The Dandy Warhols’s ‘Bohemian Like You’ is a song which has been on my ‘indie’ playlist consistently since the late nineties, and since then it has been a song that I have wanted to see live, which is exactly what I go to do last night. Supported by Sulk in Manchester, they are currently on tour to promote their new album release This Machine (24/04/12).
Playing almost immediately after the doors to the Academy 2 opened were Sulk who, considering they’d been broken down on the side of the road about an hour before, put on an exceptional performance. With thrashing drums and 90s sounding guitar riffs running through their songs, Sulk are obviously the children of Britpop but they still very much manage to put their own stamp on the sound. They really soar on their upbeat songs like ‘Wishes’, a track which has that same hopeful and aspiring feel to it that those of The Stone Roses, Suede and The Charlatans did. They clearly managed to win over the audience with their ready-for-festivals sounding tunes.
Following Sulk’s set the venue really started to fill up with a largely older crowd. The Dandy Warhols have been around since the early 90s after all, and their consistent and steady stream of albums has won them and more importantly kept them a dedicated fan base over the years. That was absolutely evident by the level of anticipation in the air as the band took to the darkened stage.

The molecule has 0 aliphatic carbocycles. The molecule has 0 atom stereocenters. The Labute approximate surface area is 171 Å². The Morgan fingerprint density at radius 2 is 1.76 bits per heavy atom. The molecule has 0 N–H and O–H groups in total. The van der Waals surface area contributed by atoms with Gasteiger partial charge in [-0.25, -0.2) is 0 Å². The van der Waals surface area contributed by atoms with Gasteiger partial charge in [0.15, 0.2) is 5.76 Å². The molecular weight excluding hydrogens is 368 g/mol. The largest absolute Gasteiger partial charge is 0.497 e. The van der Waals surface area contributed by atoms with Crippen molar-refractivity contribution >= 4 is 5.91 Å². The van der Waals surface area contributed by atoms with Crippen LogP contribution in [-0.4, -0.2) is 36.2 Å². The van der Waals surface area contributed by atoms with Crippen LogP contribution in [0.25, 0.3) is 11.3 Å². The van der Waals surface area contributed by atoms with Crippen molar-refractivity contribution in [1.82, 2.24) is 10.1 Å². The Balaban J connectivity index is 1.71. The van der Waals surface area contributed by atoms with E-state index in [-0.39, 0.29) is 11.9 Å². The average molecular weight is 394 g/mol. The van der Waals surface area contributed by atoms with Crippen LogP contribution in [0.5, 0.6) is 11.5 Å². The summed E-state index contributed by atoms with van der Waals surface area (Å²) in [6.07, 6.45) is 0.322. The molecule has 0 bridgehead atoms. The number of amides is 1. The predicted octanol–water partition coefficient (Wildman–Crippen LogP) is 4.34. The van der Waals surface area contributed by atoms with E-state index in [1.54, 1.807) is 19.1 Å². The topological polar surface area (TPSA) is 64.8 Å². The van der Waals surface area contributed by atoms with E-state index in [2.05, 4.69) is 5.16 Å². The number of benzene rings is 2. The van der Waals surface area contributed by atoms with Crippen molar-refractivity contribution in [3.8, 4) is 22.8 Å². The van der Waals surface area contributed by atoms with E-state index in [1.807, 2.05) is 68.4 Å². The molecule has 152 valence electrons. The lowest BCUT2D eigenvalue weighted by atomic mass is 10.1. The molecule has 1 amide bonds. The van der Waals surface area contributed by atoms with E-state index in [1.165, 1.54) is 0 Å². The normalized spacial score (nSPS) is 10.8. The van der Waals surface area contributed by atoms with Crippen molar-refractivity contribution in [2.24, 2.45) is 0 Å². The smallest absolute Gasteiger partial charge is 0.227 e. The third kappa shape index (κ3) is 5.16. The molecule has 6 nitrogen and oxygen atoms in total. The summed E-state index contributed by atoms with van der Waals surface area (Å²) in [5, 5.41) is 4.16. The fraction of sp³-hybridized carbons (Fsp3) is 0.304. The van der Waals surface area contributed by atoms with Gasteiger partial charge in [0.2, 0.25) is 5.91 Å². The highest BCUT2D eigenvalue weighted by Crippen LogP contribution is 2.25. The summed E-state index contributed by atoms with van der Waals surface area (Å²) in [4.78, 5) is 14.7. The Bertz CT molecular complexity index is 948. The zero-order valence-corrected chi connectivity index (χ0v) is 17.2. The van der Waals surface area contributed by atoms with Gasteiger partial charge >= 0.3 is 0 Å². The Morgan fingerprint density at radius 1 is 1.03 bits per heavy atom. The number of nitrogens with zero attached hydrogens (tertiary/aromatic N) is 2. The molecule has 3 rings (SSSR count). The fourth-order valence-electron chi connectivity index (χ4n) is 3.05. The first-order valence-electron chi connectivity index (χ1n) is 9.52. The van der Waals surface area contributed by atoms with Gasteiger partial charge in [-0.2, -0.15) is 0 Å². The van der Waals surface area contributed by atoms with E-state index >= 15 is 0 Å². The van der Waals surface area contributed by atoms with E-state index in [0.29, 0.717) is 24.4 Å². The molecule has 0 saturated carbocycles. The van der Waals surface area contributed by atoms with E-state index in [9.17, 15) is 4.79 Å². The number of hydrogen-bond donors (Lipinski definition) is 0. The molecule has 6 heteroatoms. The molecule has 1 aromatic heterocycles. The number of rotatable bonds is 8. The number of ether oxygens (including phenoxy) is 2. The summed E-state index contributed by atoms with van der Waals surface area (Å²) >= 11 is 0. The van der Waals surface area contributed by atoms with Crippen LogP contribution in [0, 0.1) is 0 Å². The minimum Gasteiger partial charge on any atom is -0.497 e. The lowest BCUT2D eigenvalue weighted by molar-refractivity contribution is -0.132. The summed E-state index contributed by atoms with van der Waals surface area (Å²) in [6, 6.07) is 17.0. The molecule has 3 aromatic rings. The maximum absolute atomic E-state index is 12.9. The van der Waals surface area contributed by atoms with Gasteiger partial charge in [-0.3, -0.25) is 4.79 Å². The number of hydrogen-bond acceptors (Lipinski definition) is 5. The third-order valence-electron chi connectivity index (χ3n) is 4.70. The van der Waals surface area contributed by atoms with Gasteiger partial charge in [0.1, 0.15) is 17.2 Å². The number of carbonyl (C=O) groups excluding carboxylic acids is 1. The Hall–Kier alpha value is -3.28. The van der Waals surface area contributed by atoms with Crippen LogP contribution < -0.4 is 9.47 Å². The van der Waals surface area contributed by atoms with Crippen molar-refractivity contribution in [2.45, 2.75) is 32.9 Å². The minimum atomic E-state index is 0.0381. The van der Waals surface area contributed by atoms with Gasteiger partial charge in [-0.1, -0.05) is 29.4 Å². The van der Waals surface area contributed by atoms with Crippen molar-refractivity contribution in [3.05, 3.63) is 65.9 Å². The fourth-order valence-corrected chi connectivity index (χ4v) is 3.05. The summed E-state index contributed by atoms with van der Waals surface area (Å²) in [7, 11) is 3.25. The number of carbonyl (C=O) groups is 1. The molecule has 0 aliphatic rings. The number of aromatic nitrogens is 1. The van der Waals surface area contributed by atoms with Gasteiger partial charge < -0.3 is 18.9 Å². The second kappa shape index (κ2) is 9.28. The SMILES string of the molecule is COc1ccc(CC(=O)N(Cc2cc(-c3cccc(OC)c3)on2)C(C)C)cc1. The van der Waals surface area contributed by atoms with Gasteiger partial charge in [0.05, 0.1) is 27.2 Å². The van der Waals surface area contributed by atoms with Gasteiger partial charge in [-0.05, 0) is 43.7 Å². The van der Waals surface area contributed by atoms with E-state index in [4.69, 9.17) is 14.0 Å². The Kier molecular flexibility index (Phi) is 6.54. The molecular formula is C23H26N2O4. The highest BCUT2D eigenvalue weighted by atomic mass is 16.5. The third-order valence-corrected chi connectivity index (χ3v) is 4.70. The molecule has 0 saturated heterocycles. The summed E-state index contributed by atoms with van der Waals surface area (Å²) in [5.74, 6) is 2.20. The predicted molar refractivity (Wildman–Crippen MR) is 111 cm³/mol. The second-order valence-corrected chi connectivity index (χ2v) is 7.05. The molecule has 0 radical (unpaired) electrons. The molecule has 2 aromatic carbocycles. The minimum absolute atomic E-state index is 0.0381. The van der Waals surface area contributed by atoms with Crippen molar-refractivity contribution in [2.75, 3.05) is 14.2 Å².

Like any good Dandy Warhols song the gig built as it went on, starting off with solid crowd pleasing tunes and crescendoing into a force that sent the audience into a mosh pit whirling frenzy. Even though they played for 2 hours, this gig did not stall at any point in the middle, even for the slower ‘Every Day Should Be a Holiday’; it gained momentum and pace throughout the evening. Quirky and catchy in nature, their songs translate well on stage. The Dandy Warhols’ personalities match their style of music perfectly. It is not often you witness a band combine grunge with rock, dance and unabashed playfulness with such finesse.
The chatty and charming singer Courtney Taylor-Taylor endeared himself to the crowd with complete ease. His deep, growling voice is truly unique, in a live setting it is an absolute joy particularly on songs like ‘Not if you were the last junkie on earth’. His melodic harmonies are completely in sync with drummer Brent DeBoer. Zia McCabe’s dance beat-laden keyboard beats provided levels of experimentation that were unusual but very welcome, and they are one of the reasons this group cannot be pigeon-holed into one genre. They are dipping their feet into a few at once, and doing it well.
I came away from this gig thinking two things; firstly that The Dandy Warhols are a band who are unafraid to play with their sound even after being around for almost 20 years and secondly, they are a band who clearly still love playing their most popular tracks and it is those two qualities which make them pretty special to see live.
Gig Review by Nic Jones